"Some of us had naÃ¯ve expectations that these developments wouldn't further affect ordinary citizens. We all know that legions of ordinary citizens already have been harmed and had their privacy and liberties infringed by National Security Letters and other Patriot Act provisions, as decades of gradual progress in expanding rights have been undermined and generations who have fought for hard-won liberties have seen both their liberty and their security dramatically reduced this past decade. This category includes:
- The increasing militarization of domestic policing and intelligence gathering, as seen in such developments as the Pentagon's new Northern Command, the Joint Special Operations Command (JSOC) involvement in domestic intelligence and counterterror efforts, Pentagon involvement in infiltration of domestic peace and anti-war groups, increasing deployment of weaponized drones within US borders as well as at the borders, and the surveillance, biometric, and other equipment and weapons defense contractors have imported from Iraq and Afghanistan into American streets, all as described (among others) by Dana Priest and Bill Arkin in their Top Secret America Washington Post series and book, and all in great tension with our Constitutional regime and historic bias against domestic deployment of military forces as reflected in Posse Comitatus and other laws,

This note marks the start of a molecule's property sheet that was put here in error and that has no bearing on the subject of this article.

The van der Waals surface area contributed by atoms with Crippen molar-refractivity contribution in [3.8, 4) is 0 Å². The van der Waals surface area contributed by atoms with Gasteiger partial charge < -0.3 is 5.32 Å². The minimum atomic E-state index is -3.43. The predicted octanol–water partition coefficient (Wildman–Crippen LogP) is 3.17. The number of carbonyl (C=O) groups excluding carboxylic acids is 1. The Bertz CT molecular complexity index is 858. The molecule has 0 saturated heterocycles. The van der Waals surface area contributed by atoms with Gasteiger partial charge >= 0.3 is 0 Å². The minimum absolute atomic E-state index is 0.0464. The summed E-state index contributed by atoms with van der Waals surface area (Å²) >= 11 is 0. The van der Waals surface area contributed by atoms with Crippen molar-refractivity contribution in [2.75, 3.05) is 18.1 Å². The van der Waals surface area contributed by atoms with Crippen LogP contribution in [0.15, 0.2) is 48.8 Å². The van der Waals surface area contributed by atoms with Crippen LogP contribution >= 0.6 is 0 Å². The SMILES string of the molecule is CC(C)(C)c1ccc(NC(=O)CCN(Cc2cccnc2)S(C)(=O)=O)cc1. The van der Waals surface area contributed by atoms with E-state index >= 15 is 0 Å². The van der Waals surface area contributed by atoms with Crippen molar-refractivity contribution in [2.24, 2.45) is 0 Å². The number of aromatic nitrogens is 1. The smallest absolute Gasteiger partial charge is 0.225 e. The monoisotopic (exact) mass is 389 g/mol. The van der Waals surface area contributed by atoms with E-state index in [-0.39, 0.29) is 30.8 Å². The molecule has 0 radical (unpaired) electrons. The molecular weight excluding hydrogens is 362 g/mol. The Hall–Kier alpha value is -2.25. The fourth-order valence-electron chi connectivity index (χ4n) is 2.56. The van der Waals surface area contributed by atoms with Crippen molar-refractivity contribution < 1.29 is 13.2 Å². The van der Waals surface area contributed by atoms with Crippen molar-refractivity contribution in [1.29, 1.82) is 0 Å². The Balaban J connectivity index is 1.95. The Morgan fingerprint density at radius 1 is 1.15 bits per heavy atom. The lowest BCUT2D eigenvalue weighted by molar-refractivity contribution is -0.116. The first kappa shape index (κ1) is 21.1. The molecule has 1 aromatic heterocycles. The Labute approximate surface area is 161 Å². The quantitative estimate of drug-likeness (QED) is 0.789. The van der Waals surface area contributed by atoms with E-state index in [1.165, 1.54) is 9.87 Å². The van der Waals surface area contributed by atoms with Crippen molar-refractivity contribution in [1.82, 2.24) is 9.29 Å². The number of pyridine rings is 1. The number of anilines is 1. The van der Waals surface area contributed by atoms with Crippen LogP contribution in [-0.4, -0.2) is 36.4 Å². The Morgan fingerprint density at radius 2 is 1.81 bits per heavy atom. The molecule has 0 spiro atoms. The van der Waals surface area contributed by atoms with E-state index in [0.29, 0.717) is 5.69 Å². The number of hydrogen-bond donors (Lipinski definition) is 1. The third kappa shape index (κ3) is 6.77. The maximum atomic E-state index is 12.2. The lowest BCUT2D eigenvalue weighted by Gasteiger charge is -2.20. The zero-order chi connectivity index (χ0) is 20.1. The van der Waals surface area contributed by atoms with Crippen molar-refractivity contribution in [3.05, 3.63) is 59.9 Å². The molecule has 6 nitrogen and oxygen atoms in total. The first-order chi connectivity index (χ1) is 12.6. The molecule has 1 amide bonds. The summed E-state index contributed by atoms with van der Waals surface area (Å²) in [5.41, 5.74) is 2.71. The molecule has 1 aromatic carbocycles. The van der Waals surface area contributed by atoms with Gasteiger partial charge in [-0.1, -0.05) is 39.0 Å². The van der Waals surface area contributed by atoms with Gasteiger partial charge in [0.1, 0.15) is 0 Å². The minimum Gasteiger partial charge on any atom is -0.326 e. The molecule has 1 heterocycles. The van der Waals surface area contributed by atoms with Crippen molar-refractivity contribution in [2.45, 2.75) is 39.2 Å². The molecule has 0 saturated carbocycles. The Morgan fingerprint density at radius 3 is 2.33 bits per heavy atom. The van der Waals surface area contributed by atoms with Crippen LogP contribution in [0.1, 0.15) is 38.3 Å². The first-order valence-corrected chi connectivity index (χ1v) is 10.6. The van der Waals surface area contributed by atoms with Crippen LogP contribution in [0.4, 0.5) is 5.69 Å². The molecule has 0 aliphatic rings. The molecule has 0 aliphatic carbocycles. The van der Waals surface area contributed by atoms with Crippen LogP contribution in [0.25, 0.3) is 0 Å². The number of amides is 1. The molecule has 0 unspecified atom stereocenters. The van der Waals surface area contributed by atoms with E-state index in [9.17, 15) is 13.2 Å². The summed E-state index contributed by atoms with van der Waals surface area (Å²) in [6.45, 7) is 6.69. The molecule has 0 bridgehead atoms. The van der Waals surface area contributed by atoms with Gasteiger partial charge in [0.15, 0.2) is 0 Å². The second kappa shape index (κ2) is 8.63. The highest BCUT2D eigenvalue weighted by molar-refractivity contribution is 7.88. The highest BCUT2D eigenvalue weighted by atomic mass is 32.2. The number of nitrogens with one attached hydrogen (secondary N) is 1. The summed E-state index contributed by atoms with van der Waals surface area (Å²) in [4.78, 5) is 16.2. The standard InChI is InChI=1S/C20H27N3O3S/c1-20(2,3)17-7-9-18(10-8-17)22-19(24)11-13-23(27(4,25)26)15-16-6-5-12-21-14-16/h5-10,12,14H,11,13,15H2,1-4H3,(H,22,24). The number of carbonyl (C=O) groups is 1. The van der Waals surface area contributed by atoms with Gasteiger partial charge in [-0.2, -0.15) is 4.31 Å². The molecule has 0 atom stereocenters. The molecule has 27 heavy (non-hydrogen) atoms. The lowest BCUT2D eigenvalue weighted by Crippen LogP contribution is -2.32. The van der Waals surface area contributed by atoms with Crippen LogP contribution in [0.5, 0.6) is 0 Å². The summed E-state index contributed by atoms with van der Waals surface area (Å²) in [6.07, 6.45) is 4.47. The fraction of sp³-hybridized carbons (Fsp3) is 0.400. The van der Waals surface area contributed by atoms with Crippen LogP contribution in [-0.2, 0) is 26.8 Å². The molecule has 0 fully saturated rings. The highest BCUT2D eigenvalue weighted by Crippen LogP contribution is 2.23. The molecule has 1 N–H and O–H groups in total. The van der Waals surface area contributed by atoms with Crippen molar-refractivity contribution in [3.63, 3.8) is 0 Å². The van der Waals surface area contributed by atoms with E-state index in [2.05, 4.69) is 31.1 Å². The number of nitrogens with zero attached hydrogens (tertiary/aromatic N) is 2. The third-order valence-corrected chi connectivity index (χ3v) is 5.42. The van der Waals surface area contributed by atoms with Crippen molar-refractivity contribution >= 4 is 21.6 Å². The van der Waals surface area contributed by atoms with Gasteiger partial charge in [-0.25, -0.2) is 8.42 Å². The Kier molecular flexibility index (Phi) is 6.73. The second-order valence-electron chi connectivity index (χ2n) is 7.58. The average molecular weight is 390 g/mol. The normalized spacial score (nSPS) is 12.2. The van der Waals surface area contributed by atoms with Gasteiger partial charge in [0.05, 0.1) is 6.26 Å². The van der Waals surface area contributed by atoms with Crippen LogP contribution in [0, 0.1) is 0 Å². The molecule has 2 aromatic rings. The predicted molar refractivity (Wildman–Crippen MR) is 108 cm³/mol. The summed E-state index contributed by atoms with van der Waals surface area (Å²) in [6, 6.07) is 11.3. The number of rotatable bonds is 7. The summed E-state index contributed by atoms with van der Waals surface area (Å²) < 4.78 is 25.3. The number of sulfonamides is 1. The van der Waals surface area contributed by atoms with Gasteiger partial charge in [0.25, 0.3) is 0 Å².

- Although sold as temporary, emergency counterterror measures, these laws and approaches such as the Patriot Act have only become more permanent and used overwhelmingly for routine, domestic law enforcement (such as drug cases and minor offenses) -- as repeatedly confirmed in the government's own reports, such as the recent one described by the ACLU pertaining to "sneak and peek" home search warrants -- again contrary to the basic premises and fundamental laws of our democratic republic and its origins in a Declaration of Independence, Constitution, and Bill of Rights arranged precisely against such arbitrary and unconstrained power.
- The way the laws have, as described above, been used to immunize high officials and the powerful from accountability of any type (no torture victim has received his or her day in US court!) at the very time laws for lesser violations have resulted in the United States carrying the dubious honor of having imprisoned more of its population, in both absolute and percentage terms, than any other nation in the world. This discrepancy remains a substantial driver for the Occupy movement and can be expected to continue to drive social instability, protest, and conflict unless and until the gaps in transparency and accountability are remedied and again realigned with the original, sensible Constitutional vision and allocation of rights and powers.
Chip Pitts teaches human rights and corporate social responsibility law at Stanford Law School and Oxford University, and serves as a volunteer activist for a number of organizations and initiatives seeking to advance human rights, civil liberties, social justice, and economic development.
1 | 2